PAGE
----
Sophomore Mary Kate Sherwood is currently taking Professor Tammy Greenwood-Stewart’s Intermediate Fiction 103 class. Here is an excerpt from her her story “Price Check.”
“Shut up,” grunted Cathy, trying to push herself up onto the checkout counter. She kicked a carton of cigarettes out from under the register, stepped onto its flimsy cardboard, and clambered onto the red Formica surface, scraping her shins as she hoisted herself up. Rocky, startled, started laughing, allowing Cathy to snatch the cool, wet plastic of the soda bottle from his fingers.
“Got it!” she crowed victoriously. She unscrewed the cap, closed her eyes, and took a long pull of chemical-tasting bubbles, savoring the coldness against her dry throat.
“Cathy!” boomed a voice in the darkness. She choked on the soda and wrenched her eyes open to see Jeremiah standing feet away, staring up at her as she knelt on the counter.
Rocky backed away quickly, folding his hands innocently behind his back. Cathy fumbled with the soda bottle, coughing and trying to dismount from her perch.
“Jeremiah, I—” she said, and dropped the bottle. The slick plastic slid swiftly from her hands and exploded in a syrupy, carbonated mess at Jeremiah’s loafered feet.
Rocky yelped and took another generous step back. Jeremiah jumped back too, then glared up at Cathy, his chapped lips pursed in disgust. For a moment, he seemed speechless.
“This,” he said finally, “is unbelievable.” He picked up the gurgling soda bottle with his fingertips and slammed it down on the counter, next to Cathy’s knee. “First,” he said, “first, I see you ringing yourself up for store merchandise, which you know is against Drug-Mart rules, Cath. Then I turn around and you’re climbing on the counter like it’s a jungle gym! What are customers gonna think, Cathy? And now you go pouring soda all over the place—it’s gonna take forever to clean this up! And I just got these shoes!”
Cathy, bewildered, looked down at Jeremiah’s loafers. The right one did indeed still have a Payless size sticker on the side. She said, “I—I’m sorry, Jeremiah. The soda—it’s really hot in—”
“I don’t care how hot it is, Cathy!” bellowed Jeremiah. “You kids, all of you spoiled brat kids that come in here day after day—you and you and the stock guys and even Connie—all of you, you all walk in here and never once do you take this job seriously—”
“I don’t work here,” Rocky pointed out. Jeremiah threw his hands into the air.
“I am the general manager of this store,” he growled. “I’m here all day, every day, and you know what I do when I get home? I play in my band.”
He paused, smirking at Rocky and Cathy, clearly waiting for the impressiveness of this statement to sink in. “Yeah, that’s right,” he said. “My band. ‘Price Check.’” He looked at both of them, clearly hoping the name would ring a bell. Getting no reaction, he continued, “So not only do I have to open and close and run this godforsaken store, I gotta balance it with my band. My music. And every time one of you little punks reads a magazine on the job, or steals a bag of gummy worms, or spills soda, it just makes things harder for me. You kids got a lot to learn about being successful, both of you. Well, here’s your first lesson.”
He turned to Cathy. “You’re fired, Cathy. Go on, get out of here.”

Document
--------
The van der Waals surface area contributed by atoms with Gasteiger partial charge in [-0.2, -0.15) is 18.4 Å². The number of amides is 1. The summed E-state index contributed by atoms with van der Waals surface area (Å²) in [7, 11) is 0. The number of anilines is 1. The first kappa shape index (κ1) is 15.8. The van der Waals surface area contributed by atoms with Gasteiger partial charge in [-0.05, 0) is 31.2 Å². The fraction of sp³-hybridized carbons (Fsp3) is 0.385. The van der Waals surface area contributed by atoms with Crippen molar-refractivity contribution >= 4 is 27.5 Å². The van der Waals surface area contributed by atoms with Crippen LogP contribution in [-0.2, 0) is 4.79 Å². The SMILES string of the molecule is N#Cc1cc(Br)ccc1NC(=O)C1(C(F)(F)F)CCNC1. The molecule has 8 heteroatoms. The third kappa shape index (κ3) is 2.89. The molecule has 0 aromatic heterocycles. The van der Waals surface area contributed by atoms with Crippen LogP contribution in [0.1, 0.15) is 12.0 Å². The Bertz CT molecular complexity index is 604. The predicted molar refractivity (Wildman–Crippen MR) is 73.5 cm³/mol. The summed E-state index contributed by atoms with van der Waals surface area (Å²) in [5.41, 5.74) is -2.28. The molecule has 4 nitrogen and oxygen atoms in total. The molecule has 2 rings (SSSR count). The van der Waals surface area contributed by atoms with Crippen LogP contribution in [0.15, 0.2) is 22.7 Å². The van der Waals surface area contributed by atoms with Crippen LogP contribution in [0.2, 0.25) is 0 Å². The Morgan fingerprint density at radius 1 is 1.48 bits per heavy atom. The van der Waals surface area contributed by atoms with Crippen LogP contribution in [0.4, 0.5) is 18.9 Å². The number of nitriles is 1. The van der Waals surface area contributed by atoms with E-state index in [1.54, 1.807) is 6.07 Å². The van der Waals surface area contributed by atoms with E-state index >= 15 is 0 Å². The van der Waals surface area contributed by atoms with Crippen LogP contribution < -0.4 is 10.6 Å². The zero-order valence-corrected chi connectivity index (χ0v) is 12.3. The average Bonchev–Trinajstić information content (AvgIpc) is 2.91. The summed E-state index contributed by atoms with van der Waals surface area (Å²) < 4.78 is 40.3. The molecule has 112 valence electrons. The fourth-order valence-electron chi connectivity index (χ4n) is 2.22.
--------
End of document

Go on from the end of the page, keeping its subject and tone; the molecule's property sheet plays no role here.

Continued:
Cathy felt suddenly cold; there was a stunned buzzing in her head, like an air-conditioner with a blown fuse. She knelt there mutely for a minute, and then Rocky leapt forward violently.
“Hey, you listen,” he barked at Jeremiah. “You listen to me for a second. Don’t you push her around like that! You can’t just fire her! She’s the best damn person you got at this place. You know why she’s working at your store all day, every day? Not because she loves freaking drug stores so much, and definitely not because of you, jackhole.”
The sheer volume of Rocky’s voice sparked something inside Cathy, igniting an energy that pulsed forcefully through her veins; she heard herself shout, “Yeah!” in answer to his words. Both men turned to look at her. Her face burned, but she felt her mind clouding over in a haze of heat and anger. She leapt to her feet atop the counter. Rocky and Jeremiah titled their heads back to look at her as she towered above them. She could see the whole store, its pristine aisles stretched out neatly before her like the grid of a city; tiny, scattered customers looked up at her in shock.
“I work eight hours a day at this pointless job so I can make some money,” she said. She could see only Jeremiah’s puckered, wrinkled face, could hear only Rocky’s impassioned voice. “So I can buy myself a car and get away from you, and this town, and this damn store!”
“Hell, yeah!” said Rocky, nodding. “She does everything you ask her to. I’ve seen it, I come in here all the time. You’re always yelling at her, man. And how do you thank her?”
“You fire me!” answered Cathy, shouting down into Jeremiah’s wide glassy eyes. “Well, guess what, Jeremiah? You can’t fire me. I quit.”
She pulled off her nametag and spiked it down at Jeremiah’s feet, loving the dramatic bounce it achieved as it hit the gray carpet, watching it splash down and stick in the soda.
Rocky grinned up at her and reached out his wide, tanned hand. Cathy felt her smile light up as well; she slapped her palm against Rocky’s and leapt down next to him.
“Oh, and Jeremiah?” she said, straightening up. “‘Price Check’ is really the stupidest band name ever.”
“See ya, man,” said Rocky, tugging gently on Cathy’s sweaty fingers. She turned away from Jeremiah, keeping her hand firmly in Rocky’s as they marched towards the exit. The doors flew open respectfully before them as they approached, and together, they crossed triumphantly onto the sprawling blacktop, the infinite freedom of the Drug-Mart parking lot.